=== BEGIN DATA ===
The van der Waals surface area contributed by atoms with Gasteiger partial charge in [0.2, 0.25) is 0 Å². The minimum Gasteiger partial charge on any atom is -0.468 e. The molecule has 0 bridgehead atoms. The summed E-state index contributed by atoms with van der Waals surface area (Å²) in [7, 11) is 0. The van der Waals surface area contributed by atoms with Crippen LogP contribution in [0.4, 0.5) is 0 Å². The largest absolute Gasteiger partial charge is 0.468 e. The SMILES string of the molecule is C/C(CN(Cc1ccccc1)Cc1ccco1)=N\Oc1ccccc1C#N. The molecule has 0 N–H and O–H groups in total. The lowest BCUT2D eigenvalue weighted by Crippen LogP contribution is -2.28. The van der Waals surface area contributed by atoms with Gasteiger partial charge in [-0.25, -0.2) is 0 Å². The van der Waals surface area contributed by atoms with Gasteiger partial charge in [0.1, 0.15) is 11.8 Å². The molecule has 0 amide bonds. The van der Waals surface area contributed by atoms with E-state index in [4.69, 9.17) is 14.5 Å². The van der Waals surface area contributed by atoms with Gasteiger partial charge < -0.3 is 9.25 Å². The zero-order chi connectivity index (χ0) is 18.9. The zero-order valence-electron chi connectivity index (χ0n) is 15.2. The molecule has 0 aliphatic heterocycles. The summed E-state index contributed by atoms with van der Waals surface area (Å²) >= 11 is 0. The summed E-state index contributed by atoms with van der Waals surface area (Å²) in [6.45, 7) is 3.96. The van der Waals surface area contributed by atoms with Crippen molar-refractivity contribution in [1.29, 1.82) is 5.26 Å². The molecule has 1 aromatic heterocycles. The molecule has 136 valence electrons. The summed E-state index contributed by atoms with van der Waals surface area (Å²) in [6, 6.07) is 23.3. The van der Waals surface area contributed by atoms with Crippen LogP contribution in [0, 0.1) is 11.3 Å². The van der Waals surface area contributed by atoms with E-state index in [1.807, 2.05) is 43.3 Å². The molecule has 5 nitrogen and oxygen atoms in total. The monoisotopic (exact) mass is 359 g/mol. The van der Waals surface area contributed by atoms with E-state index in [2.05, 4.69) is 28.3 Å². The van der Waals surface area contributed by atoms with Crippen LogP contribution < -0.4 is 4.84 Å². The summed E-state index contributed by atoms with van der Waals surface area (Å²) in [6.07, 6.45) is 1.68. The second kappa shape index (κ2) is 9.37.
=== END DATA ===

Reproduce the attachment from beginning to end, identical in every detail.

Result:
The van der Waals surface area contributed by atoms with Gasteiger partial charge in [0.2, 0.25) is 0 Å². The minimum Gasteiger partial charge on any atom is -0.468 e. The molecule has 0 bridgehead atoms. The summed E-state index contributed by atoms with van der Waals surface area (Å²) in [7, 11) is 0. The van der Waals surface area contributed by atoms with Crippen LogP contribution in [0.4, 0.5) is 0 Å². The largest absolute Gasteiger partial charge is 0.468 e. The SMILES string of the molecule is C/C(CN(Cc1ccccc1)Cc1ccco1)=N\Oc1ccccc1C#N. The molecule has 0 N–H and O–H groups in total. The lowest BCUT2D eigenvalue weighted by Crippen LogP contribution is -2.28. The van der Waals surface area contributed by atoms with Gasteiger partial charge in [-0.25, -0.2) is 0 Å². The van der Waals surface area contributed by atoms with Gasteiger partial charge in [0.1, 0.15) is 11.8 Å². The molecule has 0 amide bonds. The van der Waals surface area contributed by atoms with E-state index in [4.69, 9.17) is 14.5 Å². The van der Waals surface area contributed by atoms with Gasteiger partial charge < -0.3 is 9.25 Å². The zero-order chi connectivity index (χ0) is 18.9. The zero-order valence-electron chi connectivity index (χ0n) is 15.2. The molecule has 0 aliphatic heterocycles. The summed E-state index contributed by atoms with van der Waals surface area (Å²) >= 11 is 0. The summed E-state index contributed by atoms with van der Waals surface area (Å²) in [6.45, 7) is 3.96. The van der Waals surface area contributed by atoms with Crippen molar-refractivity contribution in [1.29, 1.82) is 5.26 Å². The molecule has 1 aromatic heterocycles. The molecule has 136 valence electrons. The summed E-state index contributed by atoms with van der Waals surface area (Å²) in [6, 6.07) is 23.3. The van der Waals surface area contributed by atoms with Crippen LogP contribution in [0, 0.1) is 11.3 Å². The van der Waals surface area contributed by atoms with E-state index in [1.807, 2.05) is 43.3 Å². The molecule has 5 nitrogen and oxygen atoms in total. The monoisotopic (exact) mass is 359 g/mol. The van der Waals surface area contributed by atoms with E-state index in [2.05, 4.69) is 28.3 Å². The van der Waals surface area contributed by atoms with Crippen LogP contribution < -0.4 is 4.84 Å². The summed E-state index contributed by atoms with van der Waals surface area (Å²) in [6.07, 6.45) is 1.68. The second kappa shape index (κ2) is 9.37.